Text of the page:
Rock Springs 4-H Center provides activities, resources for variety of groups


Rock Springs 4-H Center may be known as a meeting place and camp for Kansas 4-H groups, but it has become much more than that in the decades that it has been open.

The center, which was founded in 1946, is located near Junction City, only about a half-hour drive from Manhattan. It has grown from what once was a centralized camping facility to a 735-acre, 60-building year-round camp, conference and retreat center open to various groups, including K-State students.

“There’s very few things we don’t do,” said Mike Spohn, operations manager of Rock Springs. “We offer a wide variety of recreational activities — traditional camping activities, such as horseback riding, canoeing and archery, but we also have a large environmental education program that includes things like studying stream life.”

Rock Springs also offers on-site housing, from rustic buildings for camping to lodge-style buildings. It also contains meeting rooms, a 400-seat auditorium, environmental education building and full food service. The center is host to many weddings throughout the year as well as events that are open to the public, such as the upcoming Wildflower Walk, which will take place May 4.

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Kansas youth practice their archery skills at Rock Springs 4-H Center during the summer. K-State students work and volunteer at the camp during the summer, as well as attend retreats and events there during the year.

K-State faculty and students have built a close relationship with Rock Springs. Many campus groups, clubs and organizations use Rock Springs for meetings, retreats and training events. One such group is the Leadership Challenge program, which is part of the School of Leadership Studies. This year, the group held its annual retreat at Rock Springs from Feb. 28 to March 3.

Leadership Challenge gives students a chance to develop their leadership skills and meet with other students who are interested in cultivating their leadership abilities, all while coming up with ideas for ways to improve K-State.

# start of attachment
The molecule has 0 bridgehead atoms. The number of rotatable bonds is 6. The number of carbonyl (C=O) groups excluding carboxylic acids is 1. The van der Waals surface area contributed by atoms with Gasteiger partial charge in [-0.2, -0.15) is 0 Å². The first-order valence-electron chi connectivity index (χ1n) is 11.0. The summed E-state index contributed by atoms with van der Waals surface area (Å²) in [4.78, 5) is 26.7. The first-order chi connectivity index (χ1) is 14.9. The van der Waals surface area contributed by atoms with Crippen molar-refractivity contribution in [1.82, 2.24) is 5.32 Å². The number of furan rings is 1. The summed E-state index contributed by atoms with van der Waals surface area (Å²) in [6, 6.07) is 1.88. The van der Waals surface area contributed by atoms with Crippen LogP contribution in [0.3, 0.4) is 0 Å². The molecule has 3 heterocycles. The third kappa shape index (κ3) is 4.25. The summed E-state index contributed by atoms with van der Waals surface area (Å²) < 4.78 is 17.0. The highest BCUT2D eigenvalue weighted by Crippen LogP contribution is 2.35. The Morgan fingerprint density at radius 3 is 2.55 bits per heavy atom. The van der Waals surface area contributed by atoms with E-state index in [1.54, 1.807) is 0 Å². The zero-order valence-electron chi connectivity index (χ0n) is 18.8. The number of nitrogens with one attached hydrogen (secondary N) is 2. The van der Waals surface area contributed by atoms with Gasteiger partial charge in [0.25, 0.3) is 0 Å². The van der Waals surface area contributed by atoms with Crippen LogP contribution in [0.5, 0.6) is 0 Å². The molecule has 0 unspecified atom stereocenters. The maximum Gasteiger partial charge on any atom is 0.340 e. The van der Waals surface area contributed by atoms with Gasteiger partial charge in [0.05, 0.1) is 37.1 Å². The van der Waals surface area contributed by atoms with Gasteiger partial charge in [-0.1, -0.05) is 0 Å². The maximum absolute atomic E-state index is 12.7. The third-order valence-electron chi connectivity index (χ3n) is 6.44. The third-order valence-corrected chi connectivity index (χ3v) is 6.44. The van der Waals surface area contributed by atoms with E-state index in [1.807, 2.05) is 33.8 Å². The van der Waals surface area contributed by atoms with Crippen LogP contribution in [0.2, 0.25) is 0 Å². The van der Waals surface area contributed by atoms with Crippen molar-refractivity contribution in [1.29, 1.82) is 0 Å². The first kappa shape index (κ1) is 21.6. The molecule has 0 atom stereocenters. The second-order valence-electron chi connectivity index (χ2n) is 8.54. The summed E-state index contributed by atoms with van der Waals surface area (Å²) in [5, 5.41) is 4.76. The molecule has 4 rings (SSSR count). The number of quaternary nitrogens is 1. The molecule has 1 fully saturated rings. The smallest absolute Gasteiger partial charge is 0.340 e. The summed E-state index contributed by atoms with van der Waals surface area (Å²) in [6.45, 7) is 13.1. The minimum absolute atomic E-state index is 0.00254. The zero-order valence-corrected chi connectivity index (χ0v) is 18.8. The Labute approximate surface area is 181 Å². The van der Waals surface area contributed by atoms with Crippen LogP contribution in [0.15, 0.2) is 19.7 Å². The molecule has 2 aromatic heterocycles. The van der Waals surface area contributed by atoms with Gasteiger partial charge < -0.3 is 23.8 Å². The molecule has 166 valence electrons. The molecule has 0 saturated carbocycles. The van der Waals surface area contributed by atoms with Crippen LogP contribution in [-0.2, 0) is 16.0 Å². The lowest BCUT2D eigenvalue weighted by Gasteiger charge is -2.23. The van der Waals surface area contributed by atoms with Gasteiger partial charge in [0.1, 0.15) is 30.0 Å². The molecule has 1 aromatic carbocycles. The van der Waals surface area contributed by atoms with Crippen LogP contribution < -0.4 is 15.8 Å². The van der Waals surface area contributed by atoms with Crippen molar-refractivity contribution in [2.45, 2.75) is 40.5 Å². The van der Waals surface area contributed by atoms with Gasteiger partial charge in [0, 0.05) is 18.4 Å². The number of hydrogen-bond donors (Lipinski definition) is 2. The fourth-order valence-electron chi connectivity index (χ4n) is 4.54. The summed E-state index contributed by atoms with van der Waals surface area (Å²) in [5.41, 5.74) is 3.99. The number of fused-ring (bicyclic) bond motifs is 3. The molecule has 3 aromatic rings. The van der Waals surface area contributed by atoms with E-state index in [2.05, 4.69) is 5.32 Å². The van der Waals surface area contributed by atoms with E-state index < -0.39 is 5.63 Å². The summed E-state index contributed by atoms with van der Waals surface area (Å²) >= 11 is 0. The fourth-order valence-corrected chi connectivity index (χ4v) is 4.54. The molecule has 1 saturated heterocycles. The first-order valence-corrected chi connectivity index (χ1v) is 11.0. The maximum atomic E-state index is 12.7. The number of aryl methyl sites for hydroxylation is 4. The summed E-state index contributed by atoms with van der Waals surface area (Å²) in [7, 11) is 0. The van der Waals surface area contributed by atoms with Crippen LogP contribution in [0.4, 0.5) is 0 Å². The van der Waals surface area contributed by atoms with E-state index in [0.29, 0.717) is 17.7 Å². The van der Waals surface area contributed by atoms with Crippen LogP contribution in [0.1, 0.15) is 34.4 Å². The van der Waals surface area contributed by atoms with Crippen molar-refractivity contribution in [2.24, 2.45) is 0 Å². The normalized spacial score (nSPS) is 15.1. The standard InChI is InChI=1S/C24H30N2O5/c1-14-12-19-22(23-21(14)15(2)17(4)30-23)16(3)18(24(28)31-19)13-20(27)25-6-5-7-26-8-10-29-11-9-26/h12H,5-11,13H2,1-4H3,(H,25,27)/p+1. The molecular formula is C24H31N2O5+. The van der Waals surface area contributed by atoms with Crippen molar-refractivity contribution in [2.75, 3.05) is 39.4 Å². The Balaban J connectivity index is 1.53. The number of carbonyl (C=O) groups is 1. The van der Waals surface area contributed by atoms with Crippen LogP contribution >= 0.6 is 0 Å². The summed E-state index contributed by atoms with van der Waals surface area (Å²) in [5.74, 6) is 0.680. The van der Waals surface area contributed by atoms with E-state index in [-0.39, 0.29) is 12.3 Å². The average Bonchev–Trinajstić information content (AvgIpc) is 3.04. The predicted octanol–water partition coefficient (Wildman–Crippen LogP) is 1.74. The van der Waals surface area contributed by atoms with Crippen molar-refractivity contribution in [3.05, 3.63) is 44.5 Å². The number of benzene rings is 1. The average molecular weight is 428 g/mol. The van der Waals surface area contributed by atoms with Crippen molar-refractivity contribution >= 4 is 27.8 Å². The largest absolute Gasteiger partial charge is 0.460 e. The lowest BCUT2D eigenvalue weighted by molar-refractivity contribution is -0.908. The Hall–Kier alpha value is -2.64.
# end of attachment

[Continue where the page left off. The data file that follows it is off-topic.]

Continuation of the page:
“In general, Leadership Challenge is supposed to challenge you as a leader, and to kind of find out who you are and then grow in that aspect of your leadership,” said John Rosa, sophomore in chemistry.

Rosa has attended Leadership Challenge for the past two years and helped lead group discussions as a junior expedition leader this year. He said that the retreat’s fairly remote location helped the event succeed.

“I think it’s really good that they hold it at Rock Springs. One, it’s a beautiful area. I really love Rock Springs. But also, it gets you away from cell phone service,” Rosa said. “We stayed in Leadership Lodge, which has WiFi, but for most of the day, you’re away from technology. You’re away from your phone and all that other stuff and that really kind of builds on the self-reflection and personal growth.”

Beth Reichenberger, sophomore in political science, agreed that getting away from technology really helped her experience with Leadership Challenge.

“I didn’t have any cell phone service for those four days at all, and I almost think that was beneficial in the sense that you weren’t connected with the people that you knew already. You weren’t connected to Facebook or Twitter,” Reichenberger said. “I think that definitely made the program more successful because it was just like 50 of us out there in the middle of the woods making friends.”

Kristen Graham, freshman in psychology, also attended this year’s Leadership Challenge, but it wasn’t her first time at the camp. Graham had the opportunity to experience Rock Springs as a junior high and high school student. In seventh grade, Graham attended a Kansas Association of Youth event at Rock Springs, where she got to experience the outdoors and ride a horse for the first time.

“I loved it. I grew up in Junction City, so I didn’t really get out to the country that much,” Graham said. “But when I went to Rock Springs, it was the first time I got out in the open country.”

The camp provides a beautiful atmosphere for enjoying and learning about different things, she said.

“It’s really gorgeous in the springtime when all the trees and flowers are blooming,” Graham said.

Rock Spring’s close ties with K-State go beyond providing a meeting space, though. The center is owned and operated by the Riley County branch of 4-H, which runs out of K-State Research and Extension located in Umberger Hall.

Rock Springs hires more than 50 students as summer staff to help run the center and the camp groups that use it. Between 12 and 15 students are employed part time at the center during the school year. Rock Springs also provides a long list of business contacts to students who have worked there, so employment with the center is a great networking opportunity as well.

To learn more about Rock Springs or for opportunities to work or volunteer at the center, visit